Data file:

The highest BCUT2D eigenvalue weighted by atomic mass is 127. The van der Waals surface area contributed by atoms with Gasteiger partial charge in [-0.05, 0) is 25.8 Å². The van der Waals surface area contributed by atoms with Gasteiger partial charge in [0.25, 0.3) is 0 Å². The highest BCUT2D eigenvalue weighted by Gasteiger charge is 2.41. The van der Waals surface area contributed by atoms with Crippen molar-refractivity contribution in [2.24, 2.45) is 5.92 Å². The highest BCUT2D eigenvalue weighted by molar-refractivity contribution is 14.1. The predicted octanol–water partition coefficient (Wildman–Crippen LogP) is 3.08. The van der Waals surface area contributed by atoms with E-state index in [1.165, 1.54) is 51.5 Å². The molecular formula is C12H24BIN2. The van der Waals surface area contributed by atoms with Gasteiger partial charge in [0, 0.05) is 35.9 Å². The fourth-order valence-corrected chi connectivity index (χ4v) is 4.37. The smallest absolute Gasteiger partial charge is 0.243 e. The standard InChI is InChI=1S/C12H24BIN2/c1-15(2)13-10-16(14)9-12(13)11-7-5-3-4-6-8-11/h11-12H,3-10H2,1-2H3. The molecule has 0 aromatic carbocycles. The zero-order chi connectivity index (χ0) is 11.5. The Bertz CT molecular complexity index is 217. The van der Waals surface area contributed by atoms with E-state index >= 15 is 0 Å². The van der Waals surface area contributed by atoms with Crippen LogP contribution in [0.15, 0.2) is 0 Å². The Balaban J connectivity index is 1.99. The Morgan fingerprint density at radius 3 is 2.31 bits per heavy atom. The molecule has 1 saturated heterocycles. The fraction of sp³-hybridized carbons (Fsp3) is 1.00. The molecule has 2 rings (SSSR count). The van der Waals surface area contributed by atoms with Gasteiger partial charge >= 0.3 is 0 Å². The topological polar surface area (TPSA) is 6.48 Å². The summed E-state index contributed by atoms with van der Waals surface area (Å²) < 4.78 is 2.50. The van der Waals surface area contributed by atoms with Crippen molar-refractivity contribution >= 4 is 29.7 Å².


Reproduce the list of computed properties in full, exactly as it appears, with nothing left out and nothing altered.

The highest BCUT2D eigenvalue weighted by atomic mass is 127. The van der Waals surface area contributed by atoms with Gasteiger partial charge in [-0.05, 0) is 25.8 Å². The van der Waals surface area contributed by atoms with Gasteiger partial charge in [0.25, 0.3) is 0 Å². The highest BCUT2D eigenvalue weighted by Gasteiger charge is 2.41. The van der Waals surface area contributed by atoms with Crippen molar-refractivity contribution in [2.24, 2.45) is 5.92 Å². The highest BCUT2D eigenvalue weighted by molar-refractivity contribution is 14.1. The predicted octanol–water partition coefficient (Wildman–Crippen LogP) is 3.08. The van der Waals surface area contributed by atoms with E-state index in [1.165, 1.54) is 51.5 Å². The molecular formula is C12H24BIN2. The van der Waals surface area contributed by atoms with Gasteiger partial charge in [0, 0.05) is 35.9 Å². The fourth-order valence-corrected chi connectivity index (χ4v) is 4.37. The smallest absolute Gasteiger partial charge is 0.243 e. The standard InChI is InChI=1S/C12H24BIN2/c1-15(2)13-10-16(14)9-12(13)11-7-5-3-4-6-8-11/h11-12H,3-10H2,1-2H3. The molecule has 0 aromatic carbocycles. The zero-order chi connectivity index (χ0) is 11.5. The Bertz CT molecular complexity index is 217. The van der Waals surface area contributed by atoms with E-state index >= 15 is 0 Å². The van der Waals surface area contributed by atoms with Crippen LogP contribution in [0.15, 0.2) is 0 Å². The Balaban J connectivity index is 1.99. The Morgan fingerprint density at radius 3 is 2.31 bits per heavy atom. The molecule has 1 saturated heterocycles. The fraction of sp³-hybridized carbons (Fsp3) is 1.00. The molecule has 2 rings (SSSR count). The van der Waals surface area contributed by atoms with Gasteiger partial charge >= 0.3 is 0 Å². The topological polar surface area (TPSA) is 6.48 Å². The summed E-state index contributed by atoms with van der Waals surface area (Å²) < 4.78 is 2.50. The van der Waals surface area contributed by atoms with Crippen molar-refractivity contribution >= 4 is 29.7 Å².